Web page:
Margaret wasn't wrong when she said that the longer one remained in the room, the higher the anxiety level became. After about five minutes of standing in the flag room listening to Margaret share some of her experiences, my heart began to race. As she spoke, I could feel my pulse pounding in my ears.
My hostess was also showing signs of despair. She became so dizzy at one point that she had to sit down on the edge of the bed. When she did so, the door that led from the flag room out into the hallway suddenly slammed shut. With that, we both hightailed it to the living room in record time.
It was pretty clear that something was residing in the bedroom and that it valued its privacy. There was no way to be sure who the spirit was since nothing that was happening was unique to any one person. It seemed likely that it was Margaret's father, but since she steadfastly maintained that the voice she had heard had not been his, the situation was a bit puzzling.
I felt that the spirit in the home did in fact belong to Harold. The possessiveness that it had shown in the flag room was that of someone who had a personal attachment to the items that were housed there. A wandering spirit wouldn't have cared if Margaret sat on the bed or if a stranger touched a framed photograph. Those things had meant something to Harold and only he had reason to lay claim to them.
Out of curiosity, I asked Margaret what her father had been like in life. Surprisingly, she could offer little insight into his personality. It seems that their contact had been sporadic in the final years of his life, so she wasn't certain how he had behaved in the end.
Margaret did recall that when she was growing up, her father had been absent much of the time. When he was home, he mostly kept to himself, preferring to read western books rather that interact with his family. Margaret's parents had divorced when she was a teenager and she had moved with her mother to a home that was owned by her grandmother.
The more Margaret revealed the details of her past relationship with her father, or the lack thereof, the more I felt that he was probably still attached to the house. She harbored a great deal of resentment towards him that she didn't try to hide. Harold, for his part, seemed to be holding onto some grudges as well.
They definitely had unfinished business that needed to be addressed and it would require the aid of someone with clairvoyant abilities to facilitate the process. I couldn't help Margaret except to give her the name of the only medium I knew of in the area.
The plan of action was to mend fences between father and daughter which would, hopefully, allow Harold to let go of the life he had known and cross over into the afterlife. It was evident from the start that the medium would have her work cut out for her.
The medium whom Margaret contacted, a lady named Celeste, was someone familiar with cases in which a stubborn spirit refused to give up their earthly possessions. I had become acquainted with Celeste when she handed me her business card at a pop culture festival. She had left quite an impression that day and I felt that if anyone could help Margaret, it would be her.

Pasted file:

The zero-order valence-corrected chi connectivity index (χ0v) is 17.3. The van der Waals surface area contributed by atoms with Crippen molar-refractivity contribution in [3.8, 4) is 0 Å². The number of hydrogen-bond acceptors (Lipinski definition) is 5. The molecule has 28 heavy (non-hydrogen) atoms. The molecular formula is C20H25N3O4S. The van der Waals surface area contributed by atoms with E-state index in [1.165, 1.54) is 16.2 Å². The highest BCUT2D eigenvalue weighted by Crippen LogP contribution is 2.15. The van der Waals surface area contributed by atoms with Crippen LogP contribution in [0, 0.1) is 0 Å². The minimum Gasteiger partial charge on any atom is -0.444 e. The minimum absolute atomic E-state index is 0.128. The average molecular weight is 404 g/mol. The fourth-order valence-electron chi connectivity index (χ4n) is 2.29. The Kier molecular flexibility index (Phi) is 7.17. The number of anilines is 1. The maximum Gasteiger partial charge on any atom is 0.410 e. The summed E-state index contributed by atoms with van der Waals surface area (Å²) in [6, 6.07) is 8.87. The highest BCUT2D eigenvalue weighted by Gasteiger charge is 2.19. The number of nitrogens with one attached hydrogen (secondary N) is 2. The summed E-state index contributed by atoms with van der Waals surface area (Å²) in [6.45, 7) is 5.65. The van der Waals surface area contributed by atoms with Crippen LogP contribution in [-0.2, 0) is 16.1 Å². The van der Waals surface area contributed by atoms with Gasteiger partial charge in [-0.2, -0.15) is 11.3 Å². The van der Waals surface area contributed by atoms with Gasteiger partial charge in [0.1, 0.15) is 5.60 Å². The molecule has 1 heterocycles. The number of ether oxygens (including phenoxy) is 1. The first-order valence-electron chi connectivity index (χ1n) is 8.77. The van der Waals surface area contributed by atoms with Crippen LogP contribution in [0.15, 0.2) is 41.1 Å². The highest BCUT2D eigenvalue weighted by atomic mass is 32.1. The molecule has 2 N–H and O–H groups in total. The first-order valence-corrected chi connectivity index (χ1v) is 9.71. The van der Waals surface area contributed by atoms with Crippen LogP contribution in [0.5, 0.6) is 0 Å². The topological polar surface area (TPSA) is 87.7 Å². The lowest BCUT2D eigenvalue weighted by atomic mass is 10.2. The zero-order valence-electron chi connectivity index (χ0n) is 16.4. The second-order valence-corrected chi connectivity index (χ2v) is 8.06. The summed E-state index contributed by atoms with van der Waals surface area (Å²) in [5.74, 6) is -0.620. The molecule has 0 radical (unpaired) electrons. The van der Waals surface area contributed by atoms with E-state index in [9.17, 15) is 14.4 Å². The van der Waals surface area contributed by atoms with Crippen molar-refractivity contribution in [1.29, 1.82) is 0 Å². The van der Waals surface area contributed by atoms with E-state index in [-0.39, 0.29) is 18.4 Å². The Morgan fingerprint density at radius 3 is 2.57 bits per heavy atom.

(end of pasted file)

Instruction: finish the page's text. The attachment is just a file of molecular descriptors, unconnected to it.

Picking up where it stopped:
It was my understanding that Celeste had visited Margaret's house not long after they were put in touch with each other. According to Margaret, the medium had sensed the presence of a restless and extremely perturbed spirit the moment she entered the house.
At her request, Celeste had been told very little about the goings on that had taken place inside of the home. She informed Margaret that she wanted to hear only the basics and nothing more. She had not been told about the voice, nor did she know that the flag room was the place where most of the activity had occurred. All Celeste knew going in was that there had been disturbances in the house that Margaret had inherited.
Margaret related that the minute Celeste laid eyes on the dogs she had bent down and picked up Honey. She then calmly informed Margaret that the dog had been used as a conduit for someone who had passed on. Celeste told Margaret that most people think that animals can sense the presence of spirits, but that such a thing is not strictly true.
Celeste explained that, much the same as people, only some animals are sensitive to the spirit world. In her opinion, Honey was an old soul who had allowed herself to be used by the specter of someone who had once lived in Margaret's house.
As they walked through the rooms, Celeste sensed that the kitchen had been a favorite spot of the resident spirit. She described the entity as being a man who had lived a long life, but had not accomplished many of the goals he had set for himself. Celeste felt that he was someone who had lived for a time overseas while fighting in a war. She related that it had been the only time in his life that he had been truly happy. Margaret knew exactly who Celeste was referring to, but kept quiet as per her instructions.
When the women entered the flag room, Celeste informed Margaret that this had been his bedroom. She went on to say that the man was extremely upset that they were disturbing his belongings. He was also angry that Margaret had remodeled the house. Celeste could hear him saying that she (Margaret) needed to keep her hands off of his things.
After a few minutes spent in the flag room, Celeste told Margaret what she already knew: the person haunting the house was her father. The medium told her that he had not stopped talking the whole time they had been in the room. She said that his words had poured out in a torrent of hostility, mostly aimed at Margaret.